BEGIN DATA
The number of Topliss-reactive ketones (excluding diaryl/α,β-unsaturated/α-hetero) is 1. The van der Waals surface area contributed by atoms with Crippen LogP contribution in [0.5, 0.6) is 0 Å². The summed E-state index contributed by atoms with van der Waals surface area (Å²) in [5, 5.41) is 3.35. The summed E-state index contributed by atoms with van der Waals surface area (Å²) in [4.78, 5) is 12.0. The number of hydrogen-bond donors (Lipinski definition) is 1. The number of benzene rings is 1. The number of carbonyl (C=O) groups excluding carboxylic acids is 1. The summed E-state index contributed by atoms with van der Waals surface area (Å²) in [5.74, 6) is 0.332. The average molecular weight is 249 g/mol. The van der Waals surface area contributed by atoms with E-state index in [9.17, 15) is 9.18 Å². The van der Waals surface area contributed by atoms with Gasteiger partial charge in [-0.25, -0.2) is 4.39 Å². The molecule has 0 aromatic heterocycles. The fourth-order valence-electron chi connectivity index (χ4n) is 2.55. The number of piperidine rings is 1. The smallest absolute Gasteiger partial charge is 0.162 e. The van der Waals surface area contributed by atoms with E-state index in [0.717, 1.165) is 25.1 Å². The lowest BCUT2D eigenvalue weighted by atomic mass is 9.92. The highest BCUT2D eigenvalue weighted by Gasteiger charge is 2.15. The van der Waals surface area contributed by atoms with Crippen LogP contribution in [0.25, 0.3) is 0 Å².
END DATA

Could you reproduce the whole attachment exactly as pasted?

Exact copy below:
The number of Topliss-reactive ketones (excluding diaryl/α,β-unsaturated/α-hetero) is 1. The van der Waals surface area contributed by atoms with Crippen LogP contribution in [0.5, 0.6) is 0 Å². The summed E-state index contributed by atoms with van der Waals surface area (Å²) in [5, 5.41) is 3.35. The summed E-state index contributed by atoms with van der Waals surface area (Å²) in [4.78, 5) is 12.0. The number of hydrogen-bond donors (Lipinski definition) is 1. The number of benzene rings is 1. The number of carbonyl (C=O) groups excluding carboxylic acids is 1. The summed E-state index contributed by atoms with van der Waals surface area (Å²) in [5.74, 6) is 0.332. The average molecular weight is 249 g/mol. The van der Waals surface area contributed by atoms with E-state index in [9.17, 15) is 9.18 Å². The van der Waals surface area contributed by atoms with Gasteiger partial charge in [-0.25, -0.2) is 4.39 Å². The molecule has 0 aromatic heterocycles. The fourth-order valence-electron chi connectivity index (χ4n) is 2.55. The number of piperidine rings is 1. The smallest absolute Gasteiger partial charge is 0.162 e. The van der Waals surface area contributed by atoms with E-state index in [0.717, 1.165) is 25.1 Å². The lowest BCUT2D eigenvalue weighted by atomic mass is 9.92. The highest BCUT2D eigenvalue weighted by Gasteiger charge is 2.15. The van der Waals surface area contributed by atoms with Crippen LogP contribution in [0.25, 0.3) is 0 Å².